That’s Progress?

The surprising departure of expected CEO Bill Johnson clouds the Duke-Progress Energy merger.

July 5, 2012 

Right up to the last moment, the merger of North Carolina’s two big, multistate electric utilities – a merger that creates, in an expanded Duke Energy, the nation’s largest utility – was relatively routine, despite some slowdowns along the path to final approval. Then came that last moment.

Bill Johnson, surprisingly, was out, his resignation announced early Tuesday with no explanation. Contrary to announced plans and all expectations, the CEO of Progress Energy would not be chief executive of the combined company after all (Charlotte-based Duke essentially bought Raleigh-based Progress).

Instead, the new Duke Energy announced that its own CEO, Jim Rogers, will run the show. The plan, up to Tuesday, had been that Johnson, 58, would be CEO and that Rogers, 64, would be executive chairman.

Was there a rift? A change of heart? Some unrevealed business reason? Whatever its cause, Johnson’s departure fuels doubts about the merger, particularly in Raleigh and in Eastern North Carolina, home to the bulk of Progress Energy’s employees and customers.

Raleigh impact?

In particular, how will Progress employees, those who haven’t lost their jobs due to merger-related “efficiencies,” fare under the new setup? With Johnson at the helm, at least the remaining Progress employees could feel that they had an ally in Charlotte, where Johnson, as recently as last month, was looking for a new home. Now he’s out. (Johnson subsequently urged Progress employees to help make the merger work.)

Similarly, will the new Duke fulfill its stated intention to maintain a sizable presence in downtown Raleigh, even as Progress turns over its newer office tower here to a new tenant, the software maker Red Hat? With the merger, Raleigh knew it was losing the headquarters of a Fortune 500 corporation, but it’s been expecting a substantial part of the company to stick around – as it should, the better to serve its 3.1 million customers, many of them in Eastern North Carolina.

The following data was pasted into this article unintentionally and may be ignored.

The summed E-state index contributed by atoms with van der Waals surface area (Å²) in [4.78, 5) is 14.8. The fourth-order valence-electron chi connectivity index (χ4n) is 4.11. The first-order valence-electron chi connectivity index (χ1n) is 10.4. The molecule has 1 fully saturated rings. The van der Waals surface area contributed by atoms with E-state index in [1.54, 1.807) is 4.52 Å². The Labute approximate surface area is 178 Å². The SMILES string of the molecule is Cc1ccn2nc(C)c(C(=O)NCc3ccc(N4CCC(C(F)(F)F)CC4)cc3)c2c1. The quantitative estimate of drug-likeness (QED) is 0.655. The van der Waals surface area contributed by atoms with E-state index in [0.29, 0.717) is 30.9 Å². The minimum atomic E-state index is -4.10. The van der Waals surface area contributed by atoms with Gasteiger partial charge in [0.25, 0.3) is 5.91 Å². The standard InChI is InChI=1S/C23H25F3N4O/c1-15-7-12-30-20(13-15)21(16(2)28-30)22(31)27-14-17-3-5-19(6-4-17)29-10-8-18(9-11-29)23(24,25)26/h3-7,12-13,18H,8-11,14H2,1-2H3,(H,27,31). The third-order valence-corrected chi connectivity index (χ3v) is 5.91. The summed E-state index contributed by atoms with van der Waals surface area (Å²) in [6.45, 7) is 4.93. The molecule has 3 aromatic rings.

Those customers, for the most part, didn’t loudly object to the merger, which was announced in January 2011 and which finally closed at 4 p.m. Monday. Neither did the governor object, nor the legislature. The general feeling was that if Progress Energy was a likely takeover target for some larger utility – as it supposedly was – it was better that the buyer be based in North Carolina. That could only be Duke.

Second thoughts

The fact that the nation’s No. 1 utility would be Charlotte-based contributed to an atmosphere at the N.C. Utilities Commission, whose OK was needed, that allowed the deal to be done, and largely on the utilities’ preferred timetable. (The speed bumps along the way came mainly from the Federal Energy Regulatory Commission, in response to complaints that the merger would lead to a lack of wholesale power competition for New Bern and Rocky Mount.)

It was certainly a factor, as well, that the head of Progress, not Duke, would be CEO of the combined company. Notably, Robert Gruber, the state’s consumer advocate in utility matters (he heads the Utilities Commission’s Public Staff) supported the merger during the state’s approval process. With news of Johnson’s departure, however, he allowed that “If the Commission had known about this prior to the merger, it might have been a different result. The Public Staff has a lot of respect for Mr. Johnson and confidence in him. We’re not sure how this will work without him.” Edward Finley Jr., Utilities Commission chairman, made a similarly blunt assessment.

Duke’s Jim Rogers, sensibly enough, quickly made calls to reassure employees and regulators. But with even a hint of mystery in the air, the new leader among the nation’s electric utilities has a powerful lot of explaining to do, in addition to the long-run task of proving that this merger is really good for North Carolina. .

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